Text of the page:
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Macbears of Bearloch
Macbears of Bearloch
Richard Bauckham
Aultbea Publishing Company, 2005
96 pp.,

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Stephen N. Williams

Finding Your MacBearings

Excuse me, which way to the well at the world's end? If you are like C.S. Lewis, the question—;even when sprung at you in such prosaic fashion—;will send a pleasant shiver down your spine. But never mind that: what is the answer? North—;surely we can allow nothing else—;north. Both Lewis and William Morris, author of The Well at the World's End, were captivated by the romance and the myths of the North. (It may be less well known that Morris took a step beyond the world's end with a novella, The Wood Beyond the World, which describes some southward trekking that appears nonetheless to be going on out there somewhere in the north or northwest.) And what do you find there? Bears. Not only bears, but certainly bears. Morris told us about them in the 19th century. Now The MacBears of Bearloch have been discovered up north too. Not the least interesting aspect of this discovery—;and one reason why we draw it to readers' attention—;is that they have been discovered by one of the finest biblical and theological scholars around, usually on the trail of such things as apocalypses and pseudepigrapha, in a more easterly than northerly direction from where I'm standing. The front cover will not, but the spine will tell you that the person in question is Richard Bauckham.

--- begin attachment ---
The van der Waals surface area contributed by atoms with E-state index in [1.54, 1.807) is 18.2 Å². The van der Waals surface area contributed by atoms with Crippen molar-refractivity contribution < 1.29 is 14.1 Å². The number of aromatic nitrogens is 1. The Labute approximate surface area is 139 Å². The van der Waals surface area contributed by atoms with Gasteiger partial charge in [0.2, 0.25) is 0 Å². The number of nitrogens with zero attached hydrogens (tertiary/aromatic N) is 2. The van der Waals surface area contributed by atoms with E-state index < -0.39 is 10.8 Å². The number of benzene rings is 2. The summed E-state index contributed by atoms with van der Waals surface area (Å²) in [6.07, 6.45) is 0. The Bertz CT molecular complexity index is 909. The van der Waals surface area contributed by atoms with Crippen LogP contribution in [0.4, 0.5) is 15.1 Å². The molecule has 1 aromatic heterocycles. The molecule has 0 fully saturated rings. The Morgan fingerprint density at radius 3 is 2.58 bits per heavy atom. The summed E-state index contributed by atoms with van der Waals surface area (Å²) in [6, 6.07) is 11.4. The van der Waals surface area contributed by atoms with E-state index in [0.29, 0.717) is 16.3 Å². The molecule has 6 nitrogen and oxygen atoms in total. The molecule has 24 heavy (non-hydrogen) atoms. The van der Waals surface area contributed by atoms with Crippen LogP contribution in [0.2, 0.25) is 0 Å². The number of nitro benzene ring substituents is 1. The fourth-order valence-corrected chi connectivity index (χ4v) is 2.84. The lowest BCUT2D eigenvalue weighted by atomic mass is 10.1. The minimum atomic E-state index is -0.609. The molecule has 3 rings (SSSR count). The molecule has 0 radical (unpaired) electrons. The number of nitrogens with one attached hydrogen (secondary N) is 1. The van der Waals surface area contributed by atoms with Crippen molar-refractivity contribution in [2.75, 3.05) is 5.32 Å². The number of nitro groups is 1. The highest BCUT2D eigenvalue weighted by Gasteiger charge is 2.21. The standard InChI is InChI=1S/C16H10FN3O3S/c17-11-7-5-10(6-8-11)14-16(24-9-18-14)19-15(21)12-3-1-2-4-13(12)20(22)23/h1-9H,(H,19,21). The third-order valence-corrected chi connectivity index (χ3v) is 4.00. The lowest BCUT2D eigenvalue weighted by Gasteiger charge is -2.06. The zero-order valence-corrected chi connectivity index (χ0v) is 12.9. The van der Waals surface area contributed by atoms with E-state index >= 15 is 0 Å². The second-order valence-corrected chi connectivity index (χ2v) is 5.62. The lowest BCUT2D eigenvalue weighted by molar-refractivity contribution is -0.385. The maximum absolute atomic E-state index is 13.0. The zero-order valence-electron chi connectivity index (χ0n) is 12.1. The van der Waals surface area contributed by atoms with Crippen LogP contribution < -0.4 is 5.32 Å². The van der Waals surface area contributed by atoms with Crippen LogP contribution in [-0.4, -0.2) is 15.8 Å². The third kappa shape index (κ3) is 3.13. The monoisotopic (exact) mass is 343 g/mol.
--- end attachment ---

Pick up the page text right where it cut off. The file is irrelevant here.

The blurb says it adequately. These bears "live beside a secret loch in the forgotten lands of the north." What are they up to? Not enough, according to Grampa MacBear. It is bad enough, of course, to think, let alone say, that; indeed, fatal in a children's story. Consequently things start happening. While land masses move mysteriously and sea creatures transmute amazingly, a kidnapping takes place. This, we might suppose, is the heart of the tale; but not quite. Set the scene; create an expectation; take the reader off on another trail while he or she is already in a state of low alert; keep him or her subconsciously waiting, perhaps forgetting, while you convert low alert to ...

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